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The resume for Malibu’s interim city manager shows a couple decades of government experience in Ventura County, most recently in Camarillo as the temporary, part-time and ongoing position of assistant city manager.
Steven McClary has also held executive positions in Fillmore and Ojai and, in the later 1990s, he was a newspaper editor in a town a little bigger than Malibu.
On May 1, he replaces Reva Feldman, who held the city manager post since 2016.
From a pool of four, McClary won the job by unanimous vote of the five-member City Council.
In beating out the others, McClary showed compassion and a great deal of understanding when it comes to analyzing staff, council member Mikke Pierson told Surfside News.
“He really outlined for us the goals of an interim city manager and helping prepare the city for the permanent city manager.”
That nationwide search is underway.
For Pierson, among the things that set McClary apart is his “experience in a city, Ojai, that shares some things with Malibu. A state highway runs right through the middle, there’s tourism, keeping the rural community feel.”
“And he’s a complete numbers nerd,” Pierson added.
Some might be surprised McClary even landed an interview. Near the top of the resume released by the city, after his name, sticking out like a sore thumb, is something that many hiring managers would consider a deal breaker: a typo in the form of a missing word.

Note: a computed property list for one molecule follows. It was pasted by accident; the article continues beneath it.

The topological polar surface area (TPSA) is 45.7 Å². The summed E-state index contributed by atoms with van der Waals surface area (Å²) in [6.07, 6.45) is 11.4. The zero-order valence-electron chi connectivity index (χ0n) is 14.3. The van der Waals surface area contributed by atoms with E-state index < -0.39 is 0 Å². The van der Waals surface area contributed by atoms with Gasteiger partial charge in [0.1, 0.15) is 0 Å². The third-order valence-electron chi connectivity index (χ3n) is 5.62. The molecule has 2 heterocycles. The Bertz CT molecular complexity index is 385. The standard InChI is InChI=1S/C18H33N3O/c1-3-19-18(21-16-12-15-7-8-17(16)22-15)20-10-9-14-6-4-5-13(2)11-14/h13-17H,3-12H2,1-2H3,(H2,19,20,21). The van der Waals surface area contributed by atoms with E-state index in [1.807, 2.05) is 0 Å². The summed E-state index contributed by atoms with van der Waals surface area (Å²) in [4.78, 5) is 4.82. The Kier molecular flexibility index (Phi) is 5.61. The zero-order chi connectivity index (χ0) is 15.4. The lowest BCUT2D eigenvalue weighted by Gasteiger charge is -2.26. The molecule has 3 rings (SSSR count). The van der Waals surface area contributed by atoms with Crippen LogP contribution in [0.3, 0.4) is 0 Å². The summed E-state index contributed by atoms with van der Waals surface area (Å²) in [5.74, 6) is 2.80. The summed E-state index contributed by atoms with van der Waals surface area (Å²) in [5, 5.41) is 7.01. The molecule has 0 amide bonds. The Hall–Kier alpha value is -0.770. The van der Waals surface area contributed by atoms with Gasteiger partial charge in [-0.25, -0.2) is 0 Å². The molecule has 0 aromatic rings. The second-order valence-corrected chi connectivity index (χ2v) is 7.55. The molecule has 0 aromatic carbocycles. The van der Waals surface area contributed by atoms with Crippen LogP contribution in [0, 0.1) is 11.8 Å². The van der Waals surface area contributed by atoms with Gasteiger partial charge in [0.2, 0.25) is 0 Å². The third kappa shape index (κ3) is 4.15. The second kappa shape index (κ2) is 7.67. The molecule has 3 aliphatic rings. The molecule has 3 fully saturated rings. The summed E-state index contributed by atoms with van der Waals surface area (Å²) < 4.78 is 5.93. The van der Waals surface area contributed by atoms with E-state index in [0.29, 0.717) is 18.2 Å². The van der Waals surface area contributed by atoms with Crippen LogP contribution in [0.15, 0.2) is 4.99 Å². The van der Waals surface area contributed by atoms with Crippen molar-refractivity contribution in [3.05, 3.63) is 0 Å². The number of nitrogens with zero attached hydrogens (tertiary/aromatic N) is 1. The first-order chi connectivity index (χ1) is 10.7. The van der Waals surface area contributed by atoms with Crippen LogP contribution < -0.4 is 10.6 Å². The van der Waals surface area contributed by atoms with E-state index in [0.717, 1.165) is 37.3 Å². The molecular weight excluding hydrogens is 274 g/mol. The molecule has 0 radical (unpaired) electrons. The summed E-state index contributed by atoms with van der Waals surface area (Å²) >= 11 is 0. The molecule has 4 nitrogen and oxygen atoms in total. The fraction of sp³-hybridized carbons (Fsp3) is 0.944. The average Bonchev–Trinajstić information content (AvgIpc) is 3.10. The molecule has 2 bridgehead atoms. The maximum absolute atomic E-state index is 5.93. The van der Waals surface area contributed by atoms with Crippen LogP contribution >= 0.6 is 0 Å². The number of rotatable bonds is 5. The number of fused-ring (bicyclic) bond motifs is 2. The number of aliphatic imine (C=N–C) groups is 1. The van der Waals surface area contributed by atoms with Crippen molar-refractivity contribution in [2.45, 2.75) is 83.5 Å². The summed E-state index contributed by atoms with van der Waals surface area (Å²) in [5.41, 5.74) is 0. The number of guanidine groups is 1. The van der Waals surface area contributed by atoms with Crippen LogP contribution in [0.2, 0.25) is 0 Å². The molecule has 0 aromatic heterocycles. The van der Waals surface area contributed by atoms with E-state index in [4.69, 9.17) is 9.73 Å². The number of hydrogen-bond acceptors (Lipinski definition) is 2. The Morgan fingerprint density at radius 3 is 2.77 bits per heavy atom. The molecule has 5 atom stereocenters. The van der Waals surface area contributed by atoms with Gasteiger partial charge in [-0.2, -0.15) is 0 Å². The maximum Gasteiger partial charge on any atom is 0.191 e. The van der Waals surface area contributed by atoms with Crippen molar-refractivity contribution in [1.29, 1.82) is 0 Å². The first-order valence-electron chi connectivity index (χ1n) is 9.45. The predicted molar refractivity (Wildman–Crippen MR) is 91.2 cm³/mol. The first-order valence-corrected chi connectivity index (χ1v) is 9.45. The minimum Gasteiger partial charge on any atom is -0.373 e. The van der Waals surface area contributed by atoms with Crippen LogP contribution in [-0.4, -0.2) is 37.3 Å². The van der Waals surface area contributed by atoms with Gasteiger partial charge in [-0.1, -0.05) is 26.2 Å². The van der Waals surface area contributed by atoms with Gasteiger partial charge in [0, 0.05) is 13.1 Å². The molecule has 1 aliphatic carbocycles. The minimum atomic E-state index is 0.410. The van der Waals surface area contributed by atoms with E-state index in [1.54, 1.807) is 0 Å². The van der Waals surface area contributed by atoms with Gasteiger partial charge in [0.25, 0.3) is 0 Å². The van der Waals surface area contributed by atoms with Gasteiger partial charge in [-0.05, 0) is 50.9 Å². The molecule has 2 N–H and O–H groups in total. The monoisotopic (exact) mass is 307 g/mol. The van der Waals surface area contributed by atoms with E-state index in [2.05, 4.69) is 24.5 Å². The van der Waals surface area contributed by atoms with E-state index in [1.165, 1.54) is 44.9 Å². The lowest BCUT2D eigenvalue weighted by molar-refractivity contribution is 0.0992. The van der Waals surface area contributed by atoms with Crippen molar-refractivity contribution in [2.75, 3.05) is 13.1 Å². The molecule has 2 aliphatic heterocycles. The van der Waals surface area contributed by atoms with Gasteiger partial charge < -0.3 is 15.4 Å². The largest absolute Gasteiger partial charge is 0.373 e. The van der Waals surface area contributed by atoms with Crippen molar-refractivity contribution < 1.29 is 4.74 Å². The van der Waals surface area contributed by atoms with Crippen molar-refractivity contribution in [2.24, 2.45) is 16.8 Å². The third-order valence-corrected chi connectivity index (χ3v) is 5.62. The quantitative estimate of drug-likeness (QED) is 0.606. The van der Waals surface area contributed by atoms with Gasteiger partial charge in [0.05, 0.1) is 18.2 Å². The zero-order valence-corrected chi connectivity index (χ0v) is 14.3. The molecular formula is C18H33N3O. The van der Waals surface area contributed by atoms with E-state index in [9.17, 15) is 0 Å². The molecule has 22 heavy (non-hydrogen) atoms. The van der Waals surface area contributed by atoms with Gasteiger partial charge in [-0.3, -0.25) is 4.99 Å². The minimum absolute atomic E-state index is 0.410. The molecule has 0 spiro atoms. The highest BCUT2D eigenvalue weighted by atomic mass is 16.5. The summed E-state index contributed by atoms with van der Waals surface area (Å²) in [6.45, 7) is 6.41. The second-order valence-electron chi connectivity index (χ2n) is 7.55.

It’s in the second sentence, where McClary talks about his passion — and we report this verbatim — for “gaining a true understanding the communities for which I serve.”
To some, overlooking the word “of” is no big deal. Others may find it strange for a position that involves analyzing everything from a $60 million dollar budget, to wrangling 100 employees to the minutiae of county, state and federal regulations that might have some bearing on the jurisdiction you’re running.
“If someone isn’t going to pay attention to details here,” author Allen Gannett put it in a 2018 Fast Company column on resume typos, “the logic goes, where else won’t they pay attention?”
Surfside News reached out to McClary, but he did not immediately respond.
He was seeking an hourly rate that, on the high side, is the equivalent of $187,000 per year. However, financial terms have yet to be determined.
The results of those negotiations are expected to be announced May 10.
The search for a Reva replacement kicked off in earnest in January, when, through an attorney, she demanded to be let out of her latest contract for $375,000. This was a response to a public battle with newly elected council member Bruce Silverstein involving transparency and accountability at City Hall and Silverstein’s demand for it.
Presented with Feldman’s claims of harassment by Silverstein and a demand to be let go, the council moved to make that happen, holding closed sessions for the purpose of discussing hiring an interim city manager on March 10 and April 19.
No candidate names were made public and the search for a replacement had not yet taken on the cast-a-wide-net feel you’d expect when looking to fill the top government job in this destination city of 11,000 or so.